Bronx Man Accused Of Running $35 Million Ponzi Scheme
NEW YORK (CBSNewYork) – They needed the money for their retirement, and now it's all gone.
Hundreds of Bronx residents say they're the victims of a multi-million dollar Ponzi scheme run by the man they trusted to prepare their taxes, CBS 2's Don Dahler reported Tuesday.
"That was our life savings for our retirement!" Lorraine Marchione said.
Lorraine and Tony Marchione said they are afraid of their financial future.
"To find out that everything was gone, it was devastating," Tony Marchione said.
Joe Morillo lost $60,000.
"I think I was robbed," Morillo said. "I said the only thing I have is an IRA, and he said, oh no, don't worry about it. We take IRAs."
"He" is Robert Van Zandt, whom New York Attorney General Eric Schneiderman said ran a $35 million Ponzi scheme, bilking more than 250 blue collar investors out of their retirement savings.
Starting in 2007, Van Zandt allegedly talked his tax clients into investing in his many real estate projects, including the Bridgeview Estates condominiums in Throggs Neck. The investors were guaranteed at least 9 percent interest in return for a share of the principal, but two years ago the truth became clear. All the properties were mortgaged to the hilt, and their investments were worth nothing.
"I was destroyed," Lorraine Marchione said.
Responding to the many complaints, the attorney general launched an investigation into Van Zandt's businesses, and 50 victims are bringing suit against the agency Van Zandt was licensed with, MetLife Securities.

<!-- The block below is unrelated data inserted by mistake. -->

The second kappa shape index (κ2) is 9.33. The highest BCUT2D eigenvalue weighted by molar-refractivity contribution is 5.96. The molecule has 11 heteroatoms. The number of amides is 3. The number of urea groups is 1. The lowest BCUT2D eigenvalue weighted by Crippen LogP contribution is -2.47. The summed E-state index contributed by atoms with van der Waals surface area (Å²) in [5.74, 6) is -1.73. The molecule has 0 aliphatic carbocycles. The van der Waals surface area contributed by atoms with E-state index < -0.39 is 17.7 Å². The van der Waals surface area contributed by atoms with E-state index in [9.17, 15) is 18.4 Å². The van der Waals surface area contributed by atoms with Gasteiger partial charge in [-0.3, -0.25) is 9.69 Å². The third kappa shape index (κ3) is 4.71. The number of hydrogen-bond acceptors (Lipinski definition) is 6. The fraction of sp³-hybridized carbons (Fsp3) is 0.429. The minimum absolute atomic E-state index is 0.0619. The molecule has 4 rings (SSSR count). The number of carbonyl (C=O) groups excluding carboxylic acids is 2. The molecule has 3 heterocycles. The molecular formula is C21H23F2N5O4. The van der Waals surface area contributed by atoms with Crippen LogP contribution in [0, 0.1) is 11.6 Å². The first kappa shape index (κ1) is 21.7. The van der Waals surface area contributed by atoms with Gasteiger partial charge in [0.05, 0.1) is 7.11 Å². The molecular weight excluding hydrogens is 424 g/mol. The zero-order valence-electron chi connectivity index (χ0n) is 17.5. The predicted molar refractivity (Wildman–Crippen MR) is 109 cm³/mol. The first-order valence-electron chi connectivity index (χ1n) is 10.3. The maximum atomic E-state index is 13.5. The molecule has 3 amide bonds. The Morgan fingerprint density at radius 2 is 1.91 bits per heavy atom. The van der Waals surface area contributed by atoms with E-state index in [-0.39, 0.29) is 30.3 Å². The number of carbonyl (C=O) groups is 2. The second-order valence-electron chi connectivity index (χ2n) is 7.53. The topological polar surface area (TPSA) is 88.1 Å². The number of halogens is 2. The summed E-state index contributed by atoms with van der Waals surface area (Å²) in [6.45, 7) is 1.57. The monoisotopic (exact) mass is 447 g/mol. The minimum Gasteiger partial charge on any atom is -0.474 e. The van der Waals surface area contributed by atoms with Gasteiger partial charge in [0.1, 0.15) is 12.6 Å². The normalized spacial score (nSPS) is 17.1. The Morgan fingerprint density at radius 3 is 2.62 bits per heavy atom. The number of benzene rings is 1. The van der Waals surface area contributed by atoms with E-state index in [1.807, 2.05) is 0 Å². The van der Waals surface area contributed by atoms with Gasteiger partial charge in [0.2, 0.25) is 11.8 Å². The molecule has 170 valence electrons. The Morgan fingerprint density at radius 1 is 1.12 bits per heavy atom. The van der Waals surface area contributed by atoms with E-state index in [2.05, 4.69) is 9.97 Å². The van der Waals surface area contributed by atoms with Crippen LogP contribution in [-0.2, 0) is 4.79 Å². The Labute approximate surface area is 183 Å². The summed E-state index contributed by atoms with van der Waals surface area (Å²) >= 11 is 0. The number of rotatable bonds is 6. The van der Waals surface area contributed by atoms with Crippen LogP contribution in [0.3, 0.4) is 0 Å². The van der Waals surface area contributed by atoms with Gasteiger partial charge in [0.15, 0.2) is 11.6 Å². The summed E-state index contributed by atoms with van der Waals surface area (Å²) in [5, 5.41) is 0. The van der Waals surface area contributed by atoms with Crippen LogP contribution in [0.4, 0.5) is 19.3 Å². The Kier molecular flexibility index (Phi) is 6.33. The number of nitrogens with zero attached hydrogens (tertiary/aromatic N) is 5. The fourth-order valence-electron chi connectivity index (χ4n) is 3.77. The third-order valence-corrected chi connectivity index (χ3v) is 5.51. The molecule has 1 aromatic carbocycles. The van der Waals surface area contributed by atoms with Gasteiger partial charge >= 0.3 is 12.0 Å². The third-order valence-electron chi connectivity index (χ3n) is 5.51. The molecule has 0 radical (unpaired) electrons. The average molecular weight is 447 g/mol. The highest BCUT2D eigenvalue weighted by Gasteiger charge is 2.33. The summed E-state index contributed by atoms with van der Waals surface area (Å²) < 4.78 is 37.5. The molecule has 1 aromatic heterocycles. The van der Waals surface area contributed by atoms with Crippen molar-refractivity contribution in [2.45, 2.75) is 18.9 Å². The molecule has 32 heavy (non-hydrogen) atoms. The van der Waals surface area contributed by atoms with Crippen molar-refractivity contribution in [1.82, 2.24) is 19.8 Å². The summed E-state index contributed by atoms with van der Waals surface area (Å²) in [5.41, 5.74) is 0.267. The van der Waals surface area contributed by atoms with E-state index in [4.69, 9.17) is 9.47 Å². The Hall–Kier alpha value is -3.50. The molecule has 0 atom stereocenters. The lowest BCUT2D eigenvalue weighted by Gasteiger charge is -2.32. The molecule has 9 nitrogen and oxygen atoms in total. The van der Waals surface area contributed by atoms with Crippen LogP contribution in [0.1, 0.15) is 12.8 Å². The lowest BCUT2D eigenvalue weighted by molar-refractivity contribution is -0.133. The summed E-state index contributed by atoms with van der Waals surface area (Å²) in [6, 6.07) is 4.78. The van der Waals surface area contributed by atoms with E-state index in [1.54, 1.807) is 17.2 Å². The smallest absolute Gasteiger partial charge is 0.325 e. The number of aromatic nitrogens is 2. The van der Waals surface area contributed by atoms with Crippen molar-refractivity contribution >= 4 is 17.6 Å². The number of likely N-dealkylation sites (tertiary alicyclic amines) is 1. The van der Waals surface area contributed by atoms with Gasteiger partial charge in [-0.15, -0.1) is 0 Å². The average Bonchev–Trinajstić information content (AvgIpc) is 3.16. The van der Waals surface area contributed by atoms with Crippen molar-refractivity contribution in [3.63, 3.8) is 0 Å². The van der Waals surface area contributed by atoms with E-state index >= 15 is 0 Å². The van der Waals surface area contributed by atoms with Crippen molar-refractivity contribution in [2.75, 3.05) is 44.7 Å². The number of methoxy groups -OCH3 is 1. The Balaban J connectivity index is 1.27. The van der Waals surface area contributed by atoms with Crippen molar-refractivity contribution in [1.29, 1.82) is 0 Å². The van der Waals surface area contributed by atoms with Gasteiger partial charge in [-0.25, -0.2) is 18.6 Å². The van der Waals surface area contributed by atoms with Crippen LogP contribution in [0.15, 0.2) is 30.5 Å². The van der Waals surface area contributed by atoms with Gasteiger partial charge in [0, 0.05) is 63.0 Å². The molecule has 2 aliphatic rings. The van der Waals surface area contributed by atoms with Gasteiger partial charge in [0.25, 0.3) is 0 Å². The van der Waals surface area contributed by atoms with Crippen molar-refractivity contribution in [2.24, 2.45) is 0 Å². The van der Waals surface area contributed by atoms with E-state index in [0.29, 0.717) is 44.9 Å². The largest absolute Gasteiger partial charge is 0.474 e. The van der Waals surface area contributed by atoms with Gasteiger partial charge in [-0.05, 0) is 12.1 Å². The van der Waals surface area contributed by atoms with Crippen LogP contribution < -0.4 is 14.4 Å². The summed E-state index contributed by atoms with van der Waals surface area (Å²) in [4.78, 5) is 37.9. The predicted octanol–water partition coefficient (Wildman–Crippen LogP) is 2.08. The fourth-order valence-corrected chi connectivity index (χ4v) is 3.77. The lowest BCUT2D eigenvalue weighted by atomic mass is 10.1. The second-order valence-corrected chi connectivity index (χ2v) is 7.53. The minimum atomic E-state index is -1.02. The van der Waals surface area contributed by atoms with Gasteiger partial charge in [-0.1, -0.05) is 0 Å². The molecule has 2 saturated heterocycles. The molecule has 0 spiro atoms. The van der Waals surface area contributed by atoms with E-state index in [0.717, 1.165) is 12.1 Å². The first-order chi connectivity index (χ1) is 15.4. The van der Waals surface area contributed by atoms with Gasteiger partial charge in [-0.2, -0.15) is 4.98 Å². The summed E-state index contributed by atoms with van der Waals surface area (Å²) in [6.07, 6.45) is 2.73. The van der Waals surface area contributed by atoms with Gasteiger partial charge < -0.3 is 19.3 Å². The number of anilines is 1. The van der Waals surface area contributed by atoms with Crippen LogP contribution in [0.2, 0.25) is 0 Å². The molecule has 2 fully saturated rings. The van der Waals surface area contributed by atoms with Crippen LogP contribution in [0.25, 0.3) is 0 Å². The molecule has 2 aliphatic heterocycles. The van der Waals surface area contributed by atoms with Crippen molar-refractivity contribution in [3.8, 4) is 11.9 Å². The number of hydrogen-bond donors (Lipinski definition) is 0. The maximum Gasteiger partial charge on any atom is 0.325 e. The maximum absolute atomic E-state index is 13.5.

"Many of our clients went from being retired to now working four jobs," attorney Jenice Malecki said.
Now, here's where things start to get interesting. About the time the state attorney general was looking into Van Zandt, his son was found floating in his backyard pool in Yonkers with a bullet in his head. Robert Jr. was an ex-con, with alleged ties to the mob.
Police said it was suicide, but his widow insisted it wasn't.
"He has been caught up in a tragedy of Shakespearian proportions," attorney Michael Bachner said.
Bachner said it was Robert Jr. who ran the Ponzi scheme behind his father's back.
"Mr. Van Zandt lost significant amounts of money himself," Bachner said.
The Van Zandt's Throggs Neck residence is modest to say the least, but his alleged victims said he bragged about vacation homes, priceless paintings and whirlwind trips to Las Vegas, gambling, they now believe, with their money.
Robert Van Zandt is facing 35 counts of fraud, money laundering and grand larceny. He could receive up to 25 years in prison if found guilty.
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